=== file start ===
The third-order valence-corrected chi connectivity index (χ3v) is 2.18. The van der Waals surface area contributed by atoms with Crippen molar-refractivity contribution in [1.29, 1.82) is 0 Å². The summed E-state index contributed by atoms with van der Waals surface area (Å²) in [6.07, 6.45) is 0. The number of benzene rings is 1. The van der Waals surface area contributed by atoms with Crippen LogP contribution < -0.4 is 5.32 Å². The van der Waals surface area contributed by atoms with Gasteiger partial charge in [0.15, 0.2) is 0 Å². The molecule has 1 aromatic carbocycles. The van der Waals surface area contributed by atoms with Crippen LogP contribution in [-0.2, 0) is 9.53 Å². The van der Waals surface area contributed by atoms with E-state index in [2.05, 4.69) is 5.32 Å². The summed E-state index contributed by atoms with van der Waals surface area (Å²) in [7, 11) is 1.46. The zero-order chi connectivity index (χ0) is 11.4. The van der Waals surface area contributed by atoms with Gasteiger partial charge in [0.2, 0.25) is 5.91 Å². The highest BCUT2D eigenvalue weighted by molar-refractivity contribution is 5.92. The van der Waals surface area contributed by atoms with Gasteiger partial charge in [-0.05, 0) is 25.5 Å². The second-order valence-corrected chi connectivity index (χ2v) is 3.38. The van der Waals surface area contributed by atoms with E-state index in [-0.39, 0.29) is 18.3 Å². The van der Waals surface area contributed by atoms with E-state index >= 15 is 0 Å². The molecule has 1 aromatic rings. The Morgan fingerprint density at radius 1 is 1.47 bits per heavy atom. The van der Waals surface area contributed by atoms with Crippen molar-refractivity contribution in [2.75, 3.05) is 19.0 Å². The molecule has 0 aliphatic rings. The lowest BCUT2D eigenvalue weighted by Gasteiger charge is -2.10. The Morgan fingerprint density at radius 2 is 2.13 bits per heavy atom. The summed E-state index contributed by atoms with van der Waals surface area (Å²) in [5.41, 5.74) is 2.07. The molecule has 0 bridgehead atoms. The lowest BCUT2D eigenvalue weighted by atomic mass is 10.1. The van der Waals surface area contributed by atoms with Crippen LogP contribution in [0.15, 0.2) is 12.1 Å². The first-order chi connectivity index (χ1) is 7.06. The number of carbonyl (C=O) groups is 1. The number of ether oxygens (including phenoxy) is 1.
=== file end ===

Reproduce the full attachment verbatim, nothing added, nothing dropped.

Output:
The third-order valence-corrected chi connectivity index (χ3v) is 2.18. The van der Waals surface area contributed by atoms with Crippen molar-refractivity contribution in [1.29, 1.82) is 0 Å². The summed E-state index contributed by atoms with van der Waals surface area (Å²) in [6.07, 6.45) is 0. The number of benzene rings is 1. The van der Waals surface area contributed by atoms with Crippen LogP contribution < -0.4 is 5.32 Å². The van der Waals surface area contributed by atoms with Gasteiger partial charge in [0.15, 0.2) is 0 Å². The molecule has 1 aromatic carbocycles. The van der Waals surface area contributed by atoms with Crippen LogP contribution in [-0.2, 0) is 9.53 Å². The van der Waals surface area contributed by atoms with E-state index in [2.05, 4.69) is 5.32 Å². The summed E-state index contributed by atoms with van der Waals surface area (Å²) in [7, 11) is 1.46. The zero-order chi connectivity index (χ0) is 11.4. The van der Waals surface area contributed by atoms with Gasteiger partial charge in [0.2, 0.25) is 5.91 Å². The highest BCUT2D eigenvalue weighted by molar-refractivity contribution is 5.92. The van der Waals surface area contributed by atoms with Gasteiger partial charge in [-0.05, 0) is 25.5 Å². The second-order valence-corrected chi connectivity index (χ2v) is 3.38. The van der Waals surface area contributed by atoms with E-state index in [-0.39, 0.29) is 18.3 Å². The van der Waals surface area contributed by atoms with E-state index >= 15 is 0 Å². The molecule has 1 aromatic rings. The Morgan fingerprint density at radius 1 is 1.47 bits per heavy atom. The van der Waals surface area contributed by atoms with Crippen molar-refractivity contribution in [2.75, 3.05) is 19.0 Å². The molecule has 0 aliphatic rings. The lowest BCUT2D eigenvalue weighted by Gasteiger charge is -2.10. The Morgan fingerprint density at radius 2 is 2.13 bits per heavy atom. The summed E-state index contributed by atoms with van der Waals surface area (Å²) in [5.41, 5.74) is 2.07. The molecule has 0 bridgehead atoms. The lowest BCUT2D eigenvalue weighted by atomic mass is 10.1. The van der Waals surface area contributed by atoms with Crippen LogP contribution in [0.15, 0.2) is 12.1 Å². The first-order chi connectivity index (χ1) is 7.06. The number of carbonyl (C=O) groups is 1. The number of ether oxygens (including phenoxy) is 1.